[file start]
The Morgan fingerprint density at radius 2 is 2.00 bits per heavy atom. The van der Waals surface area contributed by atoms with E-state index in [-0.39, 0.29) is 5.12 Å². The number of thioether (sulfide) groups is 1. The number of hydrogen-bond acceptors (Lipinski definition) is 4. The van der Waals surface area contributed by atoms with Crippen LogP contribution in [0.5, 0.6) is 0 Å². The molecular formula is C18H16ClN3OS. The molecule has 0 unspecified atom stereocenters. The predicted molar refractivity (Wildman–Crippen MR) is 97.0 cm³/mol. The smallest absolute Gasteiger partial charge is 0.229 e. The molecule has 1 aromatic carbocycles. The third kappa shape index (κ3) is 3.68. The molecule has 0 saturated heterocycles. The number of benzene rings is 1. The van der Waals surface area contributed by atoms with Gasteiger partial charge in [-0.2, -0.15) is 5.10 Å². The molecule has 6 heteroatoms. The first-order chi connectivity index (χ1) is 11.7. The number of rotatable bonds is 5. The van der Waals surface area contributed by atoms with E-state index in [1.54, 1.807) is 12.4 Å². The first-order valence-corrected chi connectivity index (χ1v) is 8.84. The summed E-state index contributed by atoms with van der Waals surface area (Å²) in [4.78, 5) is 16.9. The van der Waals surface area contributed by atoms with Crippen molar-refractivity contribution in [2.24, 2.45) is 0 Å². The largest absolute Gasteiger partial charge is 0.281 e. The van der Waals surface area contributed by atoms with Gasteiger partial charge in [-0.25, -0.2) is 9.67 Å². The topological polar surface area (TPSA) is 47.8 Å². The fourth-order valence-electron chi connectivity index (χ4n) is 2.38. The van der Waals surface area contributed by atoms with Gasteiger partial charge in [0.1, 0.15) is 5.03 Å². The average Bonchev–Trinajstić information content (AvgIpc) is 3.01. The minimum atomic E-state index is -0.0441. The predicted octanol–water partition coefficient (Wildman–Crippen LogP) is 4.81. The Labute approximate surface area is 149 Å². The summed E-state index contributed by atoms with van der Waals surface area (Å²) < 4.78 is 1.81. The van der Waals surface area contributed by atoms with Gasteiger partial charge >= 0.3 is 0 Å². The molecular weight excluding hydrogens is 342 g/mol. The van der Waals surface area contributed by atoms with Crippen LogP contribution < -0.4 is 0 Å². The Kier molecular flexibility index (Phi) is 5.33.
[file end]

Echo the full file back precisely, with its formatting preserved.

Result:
The Morgan fingerprint density at radius 2 is 2.00 bits per heavy atom. The van der Waals surface area contributed by atoms with E-state index in [-0.39, 0.29) is 5.12 Å². The number of thioether (sulfide) groups is 1. The number of hydrogen-bond acceptors (Lipinski definition) is 4. The van der Waals surface area contributed by atoms with Crippen LogP contribution in [0.5, 0.6) is 0 Å². The molecular formula is C18H16ClN3OS. The molecule has 0 unspecified atom stereocenters. The predicted molar refractivity (Wildman–Crippen MR) is 97.0 cm³/mol. The smallest absolute Gasteiger partial charge is 0.229 e. The molecule has 1 aromatic carbocycles. The third kappa shape index (κ3) is 3.68. The molecule has 0 saturated heterocycles. The number of benzene rings is 1. The van der Waals surface area contributed by atoms with Gasteiger partial charge in [-0.2, -0.15) is 5.10 Å². The molecule has 6 heteroatoms. The first-order chi connectivity index (χ1) is 11.7. The number of rotatable bonds is 5. The van der Waals surface area contributed by atoms with E-state index in [1.54, 1.807) is 12.4 Å². The first-order valence-corrected chi connectivity index (χ1v) is 8.84. The summed E-state index contributed by atoms with van der Waals surface area (Å²) in [4.78, 5) is 16.9. The van der Waals surface area contributed by atoms with Crippen molar-refractivity contribution in [2.24, 2.45) is 0 Å². The largest absolute Gasteiger partial charge is 0.281 e. The van der Waals surface area contributed by atoms with Gasteiger partial charge in [-0.25, -0.2) is 9.67 Å². The topological polar surface area (TPSA) is 47.8 Å². The fourth-order valence-electron chi connectivity index (χ4n) is 2.38. The van der Waals surface area contributed by atoms with Gasteiger partial charge in [0.1, 0.15) is 5.03 Å². The average Bonchev–Trinajstić information content (AvgIpc) is 3.01. The minimum atomic E-state index is -0.0441. The predicted octanol–water partition coefficient (Wildman–Crippen LogP) is 4.81. The Labute approximate surface area is 149 Å². The summed E-state index contributed by atoms with van der Waals surface area (Å²) < 4.78 is 1.81. The van der Waals surface area contributed by atoms with Gasteiger partial charge >= 0.3 is 0 Å². The molecular weight excluding hydrogens is 342 g/mol. The van der Waals surface area contributed by atoms with Crippen LogP contribution < -0.4 is 0 Å². The Kier molecular flexibility index (Phi) is 5.33.